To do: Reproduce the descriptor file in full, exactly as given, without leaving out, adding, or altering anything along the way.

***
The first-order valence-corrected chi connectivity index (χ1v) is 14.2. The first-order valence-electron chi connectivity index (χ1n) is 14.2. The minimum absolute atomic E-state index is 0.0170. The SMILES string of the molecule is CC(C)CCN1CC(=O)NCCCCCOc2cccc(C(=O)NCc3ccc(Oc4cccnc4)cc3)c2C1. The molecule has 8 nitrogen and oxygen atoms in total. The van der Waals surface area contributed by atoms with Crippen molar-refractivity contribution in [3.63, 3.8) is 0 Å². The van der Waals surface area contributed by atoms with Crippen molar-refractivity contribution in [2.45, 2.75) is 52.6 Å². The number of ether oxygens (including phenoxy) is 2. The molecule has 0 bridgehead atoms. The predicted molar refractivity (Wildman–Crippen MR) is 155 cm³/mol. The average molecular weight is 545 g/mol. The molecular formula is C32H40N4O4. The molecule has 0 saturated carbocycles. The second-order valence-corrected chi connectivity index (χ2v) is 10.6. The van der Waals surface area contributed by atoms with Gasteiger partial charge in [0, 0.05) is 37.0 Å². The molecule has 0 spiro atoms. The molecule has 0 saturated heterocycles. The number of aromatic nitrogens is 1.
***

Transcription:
The first-order valence-corrected chi connectivity index (χ1v) is 14.2. The first-order valence-electron chi connectivity index (χ1n) is 14.2. The minimum absolute atomic E-state index is 0.0170. The SMILES string of the molecule is CC(C)CCN1CC(=O)NCCCCCOc2cccc(C(=O)NCc3ccc(Oc4cccnc4)cc3)c2C1. The molecule has 8 nitrogen and oxygen atoms in total. The van der Waals surface area contributed by atoms with Crippen molar-refractivity contribution in [3.63, 3.8) is 0 Å². The van der Waals surface area contributed by atoms with Crippen molar-refractivity contribution in [2.45, 2.75) is 52.6 Å². The number of ether oxygens (including phenoxy) is 2. The molecule has 0 bridgehead atoms. The predicted molar refractivity (Wildman–Crippen MR) is 155 cm³/mol. The average molecular weight is 545 g/mol. The molecular formula is C32H40N4O4. The molecule has 0 saturated carbocycles. The second-order valence-corrected chi connectivity index (χ2v) is 10.6. The van der Waals surface area contributed by atoms with Gasteiger partial charge in [0, 0.05) is 37.0 Å². The molecule has 0 spiro atoms. The molecule has 0 saturated heterocycles. The number of aromatic nitrogens is 1.